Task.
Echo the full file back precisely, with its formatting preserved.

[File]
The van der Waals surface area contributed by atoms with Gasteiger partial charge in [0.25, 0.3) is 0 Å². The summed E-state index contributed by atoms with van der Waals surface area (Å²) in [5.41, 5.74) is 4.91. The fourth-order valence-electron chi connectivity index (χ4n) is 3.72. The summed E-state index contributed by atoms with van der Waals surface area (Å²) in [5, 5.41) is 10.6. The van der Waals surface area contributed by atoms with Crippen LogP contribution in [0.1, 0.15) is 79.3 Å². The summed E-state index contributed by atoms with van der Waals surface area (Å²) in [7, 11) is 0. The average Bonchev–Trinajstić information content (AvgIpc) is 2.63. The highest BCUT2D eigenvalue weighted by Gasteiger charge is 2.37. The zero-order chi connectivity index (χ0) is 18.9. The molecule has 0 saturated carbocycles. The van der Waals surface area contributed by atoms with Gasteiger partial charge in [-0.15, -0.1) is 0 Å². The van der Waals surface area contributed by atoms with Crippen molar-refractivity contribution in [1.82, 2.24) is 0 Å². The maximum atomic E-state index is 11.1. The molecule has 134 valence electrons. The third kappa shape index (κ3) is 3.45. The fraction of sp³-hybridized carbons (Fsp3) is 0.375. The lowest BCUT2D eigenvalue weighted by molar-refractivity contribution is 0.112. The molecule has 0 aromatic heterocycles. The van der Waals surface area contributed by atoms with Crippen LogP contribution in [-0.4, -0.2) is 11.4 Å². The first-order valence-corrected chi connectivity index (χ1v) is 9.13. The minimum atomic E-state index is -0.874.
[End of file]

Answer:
The van der Waals surface area contributed by atoms with Gasteiger partial charge in [0.25, 0.3) is 0 Å². The summed E-state index contributed by atoms with van der Waals surface area (Å²) in [5.41, 5.74) is 4.91. The fourth-order valence-electron chi connectivity index (χ4n) is 3.72. The summed E-state index contributed by atoms with van der Waals surface area (Å²) in [5, 5.41) is 10.6. The van der Waals surface area contributed by atoms with Crippen LogP contribution in [0.1, 0.15) is 79.3 Å². The summed E-state index contributed by atoms with van der Waals surface area (Å²) in [7, 11) is 0. The average Bonchev–Trinajstić information content (AvgIpc) is 2.63. The highest BCUT2D eigenvalue weighted by Gasteiger charge is 2.37. The zero-order chi connectivity index (χ0) is 18.9. The molecule has 0 saturated carbocycles. The van der Waals surface area contributed by atoms with Gasteiger partial charge in [-0.15, -0.1) is 0 Å². The van der Waals surface area contributed by atoms with Crippen molar-refractivity contribution in [1.82, 2.24) is 0 Å². The maximum atomic E-state index is 11.1. The molecule has 134 valence electrons. The third kappa shape index (κ3) is 3.45. The fraction of sp³-hybridized carbons (Fsp3) is 0.375. The lowest BCUT2D eigenvalue weighted by molar-refractivity contribution is 0.112. The molecule has 0 aromatic heterocycles. The van der Waals surface area contributed by atoms with Crippen LogP contribution in [-0.4, -0.2) is 11.4 Å². The first-order valence-corrected chi connectivity index (χ1v) is 9.13. The minimum atomic E-state index is -0.874.